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September 06, 2006

How to turn legal clients into raving fans – Part 4 of 5

As the market for legal services becomes more competitive, firms are increasingly applying knowledge from other businesses to create what management guru Ken Blanchard calls “raving fans.”

The book Raving Fans has sold over a million copies, based on the message “Satisfied customers just aren’t enough.” It describes a process built on three simple rules:
1. Decide what you want – Start with a vision of the perfect client relationship, because you can’t be all things to all people.
2. Discover what the customer wants – Then listen to customers and adapt your vision so that you “work within the customer window.”
3. Deliver plus one percent. – The key word here is “deliver” – one must always provide just what was promised, with no exceptions. Before you worry about exceeding expectations in some cases, you must make sure that you meet expectations every single time. The extra one percent is designed to encourage continuous improvement, in small and manageable steps. If you improve just one percent per week, at the end of a year you will be more than 50% better.

A number of experts have offered lists of how law firms should do this. Obviously, it starts by identifying what is most critical to your clients

Last January, I wrote about a speech by Paul Clifford, formerly the managing partner at Gadsby Hannah and now a principal at Law Practice Consultants, on Law Firms in the 21st Century. He said that to succeed in today’s challenging environment lawyers must provide:

Availability and accessibility
Listening
Speed, execution and responsiveness
In depth expertise
A team approach, in which clients have access to more than just the relationship partner
Understanding the client’s business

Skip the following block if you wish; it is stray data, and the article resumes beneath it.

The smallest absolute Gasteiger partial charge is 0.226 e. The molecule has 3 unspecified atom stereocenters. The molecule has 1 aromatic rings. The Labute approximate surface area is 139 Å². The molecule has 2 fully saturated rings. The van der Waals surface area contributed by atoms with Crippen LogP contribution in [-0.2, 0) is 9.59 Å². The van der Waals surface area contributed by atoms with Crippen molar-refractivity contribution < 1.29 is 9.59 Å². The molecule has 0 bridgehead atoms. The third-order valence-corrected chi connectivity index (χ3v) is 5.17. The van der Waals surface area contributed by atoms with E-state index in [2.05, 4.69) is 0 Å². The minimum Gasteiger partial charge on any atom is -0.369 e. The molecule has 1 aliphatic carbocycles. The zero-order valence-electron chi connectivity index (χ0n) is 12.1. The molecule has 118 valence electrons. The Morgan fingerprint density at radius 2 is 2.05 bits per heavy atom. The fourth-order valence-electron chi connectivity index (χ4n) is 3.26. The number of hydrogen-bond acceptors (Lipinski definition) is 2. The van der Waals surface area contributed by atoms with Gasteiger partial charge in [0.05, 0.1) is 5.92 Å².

In a a presentation on “Creating a Sales Culture in Law Firms” at the Legal Marketing Association’s national conference in 2004, Mark Beese and David Freeman quoted a list from Brewer research of the top ten things clients look for in their firms:

Expertise
Client service
Returns phone calls promptly
Delivers technically superior work
Understands my business and industry
Assigns appropriate staffing level
Keeps me posted on work in progress
Charges reasonable fees
Is innovative in solving my problems
Is aggressive in solving my legal problems

In a large firm, management must create systems which encourage these behaviors, and establish systems to measure performance and quickly intervene when things slip, as they inevitably will. The notion that the client is always right must become part of the firm’s culture.  For advice on how, see the final part of this series next week.

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This material was adapted from my new book Legal Business Development: A Step by Step Guide, which will be published September 25, and which can be ordered now on my web page.

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Listed below are links to weblogs that reference How to turn legal clients into raving fans – Part 4 of 5:

» Jim Hassett's Raving Fans. from What About Clients?
Don't miss Jim Hassett's ongoing 5-part series on the toughest single thing any firm tackles: "How To Turn Legal Clients Into Raving Fans". Jim publishes once a week, Wednesdays, and his posts at Legal Business Development are always thoughtful, valubl... [Read More]

» Jim Hassett's Raving Fans. from What About Clients?
Don't miss Jim Hassett's ongoing 5-part series on the toughest single thing any firm tackles: "How To Turn Legal Clients Into Raving Fans". Jim publishes once a week, Wednesdays, and his posts at Legal Business Development are always thoughtful, valubl... [Read More]

Comments

Jim -- of all the points you raised, listening is the most important. See Listening Your Way to New Business at http://www.larrybodine.com/Listening.htm. According to a German proverb, "A man has two ears and one mouth so that he hears much and speaks little." Mark Twain followed up the thought by saying, "If we were meant to talk more than listen, we would have two mouths and one ear." And I'll add: We were given two ears and one mouth, and they should be used in that proportion in a sales call.

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